One of the latter is my alma mater, the University of North Carolina at Chapel Hill. In two communications that have recently come my way--a packet for alumni parents of prospective students and an alumni newsletter--the university has gone out of its way to urge the alumni to put their rather considerable influence behind the humanities. In so many words the university is saying to us: We want to give your sons and daughters a well-rounded education, not a trade program; the undergraduate years are for discovering the riches of the past, not for learning how to punch a time clock.
That is a message with which I wholeheartedly agree--indeed, a message so obviously common-sensical that I find disagreement inconceivable. Yet the students will tell you that an institution of incalculable influence apparently does disagree: American business. Like the National Football League, which looks upon higher education as a farm system that exists to produce ready-to-play football stars, American business increasingly looks to the colleges to do the job training that was once its own responsibility.
This came home most forcibly the other day while I was attempting to answer the questions of a group of high school students interested in careers in journalism. They wanted to know what I had majored in: English, with huge amounts of extracurricular time devoted to the college newspaper. They also wanted to know what they should major in. I could not give them a satisfactory answer. I wanted to recommend English or history or economics or a foreign language, or a major-minor combination of these--anything that would give them the preparation for a business that needs well-informed generalists and graceful prose stylists. Yet I was perfectly well aware that in most newspapers these days, personnel offices look quickly to see if an applicant has a degree in journalism--a degree that in many colleges involves two or more years of classroom busywork studying techniques that can be learned in two months in any well-run newsroom.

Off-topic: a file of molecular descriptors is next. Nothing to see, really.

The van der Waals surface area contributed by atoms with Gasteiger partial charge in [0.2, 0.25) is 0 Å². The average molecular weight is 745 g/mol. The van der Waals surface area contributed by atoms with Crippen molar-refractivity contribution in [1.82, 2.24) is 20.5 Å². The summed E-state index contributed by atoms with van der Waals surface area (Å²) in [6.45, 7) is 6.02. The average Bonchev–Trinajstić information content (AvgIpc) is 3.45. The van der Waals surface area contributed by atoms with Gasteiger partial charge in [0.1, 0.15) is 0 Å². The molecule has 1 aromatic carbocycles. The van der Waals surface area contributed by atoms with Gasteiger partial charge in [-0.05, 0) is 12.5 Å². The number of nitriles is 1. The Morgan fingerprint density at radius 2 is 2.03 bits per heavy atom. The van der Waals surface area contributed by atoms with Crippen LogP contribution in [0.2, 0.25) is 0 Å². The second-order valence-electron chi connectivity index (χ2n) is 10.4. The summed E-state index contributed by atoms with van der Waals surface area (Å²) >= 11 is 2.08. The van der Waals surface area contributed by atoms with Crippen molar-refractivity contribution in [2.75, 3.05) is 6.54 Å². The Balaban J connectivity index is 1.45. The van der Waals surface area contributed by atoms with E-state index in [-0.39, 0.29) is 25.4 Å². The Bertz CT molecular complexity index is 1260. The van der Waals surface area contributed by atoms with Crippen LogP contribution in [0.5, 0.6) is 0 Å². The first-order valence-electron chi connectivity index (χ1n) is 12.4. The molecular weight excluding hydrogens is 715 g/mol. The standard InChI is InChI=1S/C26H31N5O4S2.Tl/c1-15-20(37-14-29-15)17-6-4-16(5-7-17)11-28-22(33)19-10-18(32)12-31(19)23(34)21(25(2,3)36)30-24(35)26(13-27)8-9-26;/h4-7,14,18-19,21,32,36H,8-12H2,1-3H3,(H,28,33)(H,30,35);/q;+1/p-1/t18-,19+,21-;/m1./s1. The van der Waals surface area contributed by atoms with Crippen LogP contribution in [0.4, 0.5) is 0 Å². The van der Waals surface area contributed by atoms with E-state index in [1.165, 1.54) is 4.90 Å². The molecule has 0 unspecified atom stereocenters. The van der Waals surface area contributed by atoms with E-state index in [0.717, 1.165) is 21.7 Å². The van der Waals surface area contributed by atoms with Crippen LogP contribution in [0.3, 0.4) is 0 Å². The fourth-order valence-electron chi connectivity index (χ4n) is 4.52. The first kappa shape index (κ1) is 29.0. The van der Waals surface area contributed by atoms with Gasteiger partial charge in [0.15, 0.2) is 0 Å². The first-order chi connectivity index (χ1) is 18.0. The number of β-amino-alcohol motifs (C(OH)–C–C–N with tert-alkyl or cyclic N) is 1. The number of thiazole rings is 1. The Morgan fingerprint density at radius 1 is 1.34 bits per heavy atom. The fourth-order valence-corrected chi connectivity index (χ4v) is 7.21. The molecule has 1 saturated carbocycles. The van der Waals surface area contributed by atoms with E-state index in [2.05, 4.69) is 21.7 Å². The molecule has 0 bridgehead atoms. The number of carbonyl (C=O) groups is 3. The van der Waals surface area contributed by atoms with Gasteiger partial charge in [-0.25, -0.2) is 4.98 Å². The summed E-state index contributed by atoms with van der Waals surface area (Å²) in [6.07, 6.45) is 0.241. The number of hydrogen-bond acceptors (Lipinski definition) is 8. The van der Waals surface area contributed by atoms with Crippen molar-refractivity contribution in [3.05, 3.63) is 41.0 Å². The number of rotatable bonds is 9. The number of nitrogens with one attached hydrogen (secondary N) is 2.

So I waffled: Major in journalism with a liberal-arts minor, or vice versa, I told them, and work for the college paper. I take no pleasure in saying it, but I fear that in waffling I was right. We're wrong if we put all the blame on the kids for turning to "career-oriented" courses of study; it is the professions these students want to enter that are the real culprits. The engineering industry wants assembly-line engineers, the computer industry wants assembly-line computer technicians. If you can quote a few lines from "Othello," they'll think you're a hell of a fellow, but it won't do you a bit of good in the job market. Just ask all those men and women who were lured into humanities graduate programs (often by professors desperate to keep their departments afloat) and now, armed with their brilliant theses on religious imagery in Updike and waste-disposal systems in colonial Massachusetts, are going back to school--trade school, this time, so they can learn a highly specialized skill that will enable them to find work.
The day after William Bennett expressed his thoughts on the humanities, the man he works for issued a statement urging improved education in mathematics and the sciences and calling on businesses to contribute to the effort. Bennett, if he cared to, could make a similar point: that if businesses would express a willingness to hire well-educated generalists, they doubtless would find many eager and eminently trainable applicants. As it is now, business--just about every business--demands specialists; it is hardly surprising, therefore, that the schools are producing them.